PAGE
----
Electronic Warfare Is Becoming the Most Lethal Counter Drone Technology

September 20, 2019
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There is a new urgency to the search for cost-effective counters to the growing threat posed by unmanned aerial systems (UAS) or drones. Large, high-flying UASs can be countered by anti-aircraft systems, although this is an expensive solution. But new answers are needed for medium and small drones, those that fly slowly and close to the ground. There has been a rush to field counters to the growing UAS threat which has produced dozens of potential solutions. As more candidate systems are tested and fielded it is becoming increasingly clear that one of the most cost effective and safest ways of countering the growing threat posed, in particular, by small and medium-sized drones is through electronic warfare.

U.S. great power competitors and rogue regional powers are rushing to acquire drones and integrate them into their military and unconventional forces. China is not only producing an array of sophisticated military drones but flooding the commercial marketplace with small, cheap and reliable UASs. Russia is fielding a series of increasingly sophisticated military drones. The Russian military employed some of these in eastern Ukraine to perform over-the-horizon targeting for its long-range fire systems. Iran is reported to have employed armed UASs along with cruise missiles in the recent attack on Saudi Arabian oil facilities.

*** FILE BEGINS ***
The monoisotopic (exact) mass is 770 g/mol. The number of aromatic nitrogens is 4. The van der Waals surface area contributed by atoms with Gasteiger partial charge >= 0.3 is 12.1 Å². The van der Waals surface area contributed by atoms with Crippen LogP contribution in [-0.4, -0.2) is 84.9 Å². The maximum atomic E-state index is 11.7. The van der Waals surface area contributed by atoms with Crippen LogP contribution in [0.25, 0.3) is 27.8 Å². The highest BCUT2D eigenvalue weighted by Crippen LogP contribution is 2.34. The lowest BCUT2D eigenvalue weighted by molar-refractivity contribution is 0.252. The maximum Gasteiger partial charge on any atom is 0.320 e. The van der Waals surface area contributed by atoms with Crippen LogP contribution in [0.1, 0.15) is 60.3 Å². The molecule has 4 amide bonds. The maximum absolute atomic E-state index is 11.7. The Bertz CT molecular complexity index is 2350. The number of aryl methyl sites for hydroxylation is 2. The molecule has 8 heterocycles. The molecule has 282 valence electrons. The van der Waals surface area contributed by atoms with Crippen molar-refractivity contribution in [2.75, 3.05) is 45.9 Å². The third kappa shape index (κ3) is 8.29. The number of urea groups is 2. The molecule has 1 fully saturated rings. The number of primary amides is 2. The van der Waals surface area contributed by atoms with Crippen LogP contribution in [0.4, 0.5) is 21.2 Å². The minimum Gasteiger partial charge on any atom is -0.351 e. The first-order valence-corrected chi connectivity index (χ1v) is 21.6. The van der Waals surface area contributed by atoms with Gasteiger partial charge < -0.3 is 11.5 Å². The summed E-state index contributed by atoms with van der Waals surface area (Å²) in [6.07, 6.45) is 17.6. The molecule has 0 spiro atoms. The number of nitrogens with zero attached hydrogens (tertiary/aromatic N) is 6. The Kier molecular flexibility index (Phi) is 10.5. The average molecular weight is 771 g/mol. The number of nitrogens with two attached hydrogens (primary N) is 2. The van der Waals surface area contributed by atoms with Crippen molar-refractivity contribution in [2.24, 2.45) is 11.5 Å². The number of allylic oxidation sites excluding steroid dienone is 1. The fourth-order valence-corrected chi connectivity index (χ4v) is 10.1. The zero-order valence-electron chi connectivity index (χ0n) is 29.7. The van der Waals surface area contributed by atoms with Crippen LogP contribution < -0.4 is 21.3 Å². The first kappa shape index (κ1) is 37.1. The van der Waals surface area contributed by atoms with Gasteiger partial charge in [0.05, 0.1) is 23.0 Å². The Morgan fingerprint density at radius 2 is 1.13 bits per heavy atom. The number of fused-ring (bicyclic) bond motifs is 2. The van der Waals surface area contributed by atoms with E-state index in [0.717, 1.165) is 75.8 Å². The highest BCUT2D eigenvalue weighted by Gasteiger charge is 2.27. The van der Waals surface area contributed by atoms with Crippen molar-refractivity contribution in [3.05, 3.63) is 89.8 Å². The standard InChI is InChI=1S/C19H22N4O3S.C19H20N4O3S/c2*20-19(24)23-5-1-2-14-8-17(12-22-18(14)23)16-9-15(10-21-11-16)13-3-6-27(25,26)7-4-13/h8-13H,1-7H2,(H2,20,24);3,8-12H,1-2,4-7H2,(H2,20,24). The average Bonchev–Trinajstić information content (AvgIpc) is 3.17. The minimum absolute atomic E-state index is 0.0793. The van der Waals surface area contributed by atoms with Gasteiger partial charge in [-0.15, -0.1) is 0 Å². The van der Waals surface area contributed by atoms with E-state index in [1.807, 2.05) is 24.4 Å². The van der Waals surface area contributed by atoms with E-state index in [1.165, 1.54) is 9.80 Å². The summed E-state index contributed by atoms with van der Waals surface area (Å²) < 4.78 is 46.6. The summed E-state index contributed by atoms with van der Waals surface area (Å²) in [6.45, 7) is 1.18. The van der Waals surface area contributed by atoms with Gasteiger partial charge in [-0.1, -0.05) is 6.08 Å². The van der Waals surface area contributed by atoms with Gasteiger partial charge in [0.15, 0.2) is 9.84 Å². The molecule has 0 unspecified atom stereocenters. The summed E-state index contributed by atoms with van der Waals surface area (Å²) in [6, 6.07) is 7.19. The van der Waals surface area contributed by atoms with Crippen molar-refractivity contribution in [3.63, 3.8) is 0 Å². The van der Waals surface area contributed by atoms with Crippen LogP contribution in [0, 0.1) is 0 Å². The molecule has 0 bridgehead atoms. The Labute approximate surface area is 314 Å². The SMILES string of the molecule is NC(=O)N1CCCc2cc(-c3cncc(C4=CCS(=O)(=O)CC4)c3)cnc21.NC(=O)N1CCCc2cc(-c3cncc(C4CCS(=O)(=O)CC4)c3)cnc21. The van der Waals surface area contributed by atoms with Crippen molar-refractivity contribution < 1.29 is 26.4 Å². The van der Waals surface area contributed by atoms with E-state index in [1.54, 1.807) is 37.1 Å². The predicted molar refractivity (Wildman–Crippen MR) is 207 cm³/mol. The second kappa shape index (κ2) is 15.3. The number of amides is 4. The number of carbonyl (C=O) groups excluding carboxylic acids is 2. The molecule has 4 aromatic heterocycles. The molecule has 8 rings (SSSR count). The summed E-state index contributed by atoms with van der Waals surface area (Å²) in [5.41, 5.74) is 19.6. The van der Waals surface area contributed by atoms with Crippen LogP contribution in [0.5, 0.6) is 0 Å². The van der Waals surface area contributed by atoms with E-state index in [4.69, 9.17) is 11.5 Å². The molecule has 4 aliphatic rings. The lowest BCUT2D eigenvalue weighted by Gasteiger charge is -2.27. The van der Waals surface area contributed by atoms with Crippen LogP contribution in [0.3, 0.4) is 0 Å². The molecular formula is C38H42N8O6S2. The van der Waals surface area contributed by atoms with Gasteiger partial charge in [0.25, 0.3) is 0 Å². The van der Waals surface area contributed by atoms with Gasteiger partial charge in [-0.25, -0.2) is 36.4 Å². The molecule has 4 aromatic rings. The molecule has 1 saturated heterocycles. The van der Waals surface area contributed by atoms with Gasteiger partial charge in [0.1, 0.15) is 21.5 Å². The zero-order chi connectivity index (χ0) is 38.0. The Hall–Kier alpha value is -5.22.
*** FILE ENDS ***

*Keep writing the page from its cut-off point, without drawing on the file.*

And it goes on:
The use of UASs by terrorist groups in the Middle East and Africa has now become commonplace. ISIS was one of the first such organizations to employ drones as a low-cost air force, for both intelligence, surveillance and reconnaissance, and to drop small explosives. While it is increasingly clear that the Houthi rebels in Yemen did not conduct the latest attacks on Saudi oil installations, there have been numerous documented cases of this group employing Iranian-made drones against Saudi targets, including oil facilities, infrastructure and even military personnel. Hezbollah and Hamas are routinely sending drones into Israeli airspace. Syrian rebel groups have executed multiple strikes on Russian airbases employing Chinese-made drones carrying explosive payloads.

The use of drones by bad actors is spreading around the world. The Nigerian Islamist terrorist group Boko Haram is operating better drones than government forces. Mexican cartels are employing cheap, short-range UASs to move drugs across the southern U.S. border. There was even an attempt by parties unknown to use explosive-laden small drones to assassinate Venezuela’s President Nicolas Maduro.

Closer to home, protest groups and individuals have flown drones into restricted areas. Frankfurt airport has been closed twice because of reports of the presence of drones in the flight paths of commercial airliners. London’s Heathrow and Gatwick airports have had similar experiences. In the United States, individuals have used drones to spy on neighbors, friends and spouses. One Pennsylvania man was recently arrested for attempting to use a commercially-available toy drone to drop explosives on his ex-girlfriend.